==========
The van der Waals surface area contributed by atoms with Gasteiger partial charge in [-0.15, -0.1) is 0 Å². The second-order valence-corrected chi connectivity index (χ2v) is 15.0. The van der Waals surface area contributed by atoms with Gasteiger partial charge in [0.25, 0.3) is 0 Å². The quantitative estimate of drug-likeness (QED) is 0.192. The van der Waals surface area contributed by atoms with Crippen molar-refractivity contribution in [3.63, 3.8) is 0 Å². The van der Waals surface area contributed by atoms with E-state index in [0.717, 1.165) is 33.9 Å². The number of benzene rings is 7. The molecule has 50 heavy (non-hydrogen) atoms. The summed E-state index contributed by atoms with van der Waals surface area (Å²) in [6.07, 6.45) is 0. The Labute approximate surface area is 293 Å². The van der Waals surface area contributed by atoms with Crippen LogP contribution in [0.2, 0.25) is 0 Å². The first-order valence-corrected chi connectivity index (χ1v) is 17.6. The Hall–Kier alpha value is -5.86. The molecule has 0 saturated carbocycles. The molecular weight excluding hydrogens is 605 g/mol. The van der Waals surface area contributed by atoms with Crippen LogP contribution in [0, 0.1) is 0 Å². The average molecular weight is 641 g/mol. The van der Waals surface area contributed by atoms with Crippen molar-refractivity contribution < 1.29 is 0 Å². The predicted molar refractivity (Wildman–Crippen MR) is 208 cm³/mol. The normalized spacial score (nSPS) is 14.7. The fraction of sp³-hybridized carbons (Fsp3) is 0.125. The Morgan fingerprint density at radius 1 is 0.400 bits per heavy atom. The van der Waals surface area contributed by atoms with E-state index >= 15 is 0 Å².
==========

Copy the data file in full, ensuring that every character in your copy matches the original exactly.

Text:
The van der Waals surface area contributed by atoms with Gasteiger partial charge in [-0.15, -0.1) is 0 Å². The second-order valence-corrected chi connectivity index (χ2v) is 15.0. The van der Waals surface area contributed by atoms with Gasteiger partial charge in [0.25, 0.3) is 0 Å². The quantitative estimate of drug-likeness (QED) is 0.192. The van der Waals surface area contributed by atoms with Crippen molar-refractivity contribution in [3.63, 3.8) is 0 Å². The van der Waals surface area contributed by atoms with E-state index in [0.717, 1.165) is 33.9 Å². The number of benzene rings is 7. The molecule has 50 heavy (non-hydrogen) atoms. The summed E-state index contributed by atoms with van der Waals surface area (Å²) in [6.07, 6.45) is 0. The Labute approximate surface area is 293 Å². The van der Waals surface area contributed by atoms with Crippen LogP contribution in [0.2, 0.25) is 0 Å². The first-order valence-corrected chi connectivity index (χ1v) is 17.6. The Hall–Kier alpha value is -5.86. The molecule has 0 saturated carbocycles. The molecular weight excluding hydrogens is 605 g/mol. The van der Waals surface area contributed by atoms with Crippen LogP contribution in [0, 0.1) is 0 Å². The average molecular weight is 641 g/mol. The van der Waals surface area contributed by atoms with Crippen molar-refractivity contribution < 1.29 is 0 Å². The predicted molar refractivity (Wildman–Crippen MR) is 208 cm³/mol. The normalized spacial score (nSPS) is 14.7. The fraction of sp³-hybridized carbons (Fsp3) is 0.125. The Morgan fingerprint density at radius 1 is 0.400 bits per heavy atom. The van der Waals surface area contributed by atoms with E-state index >= 15 is 0 Å².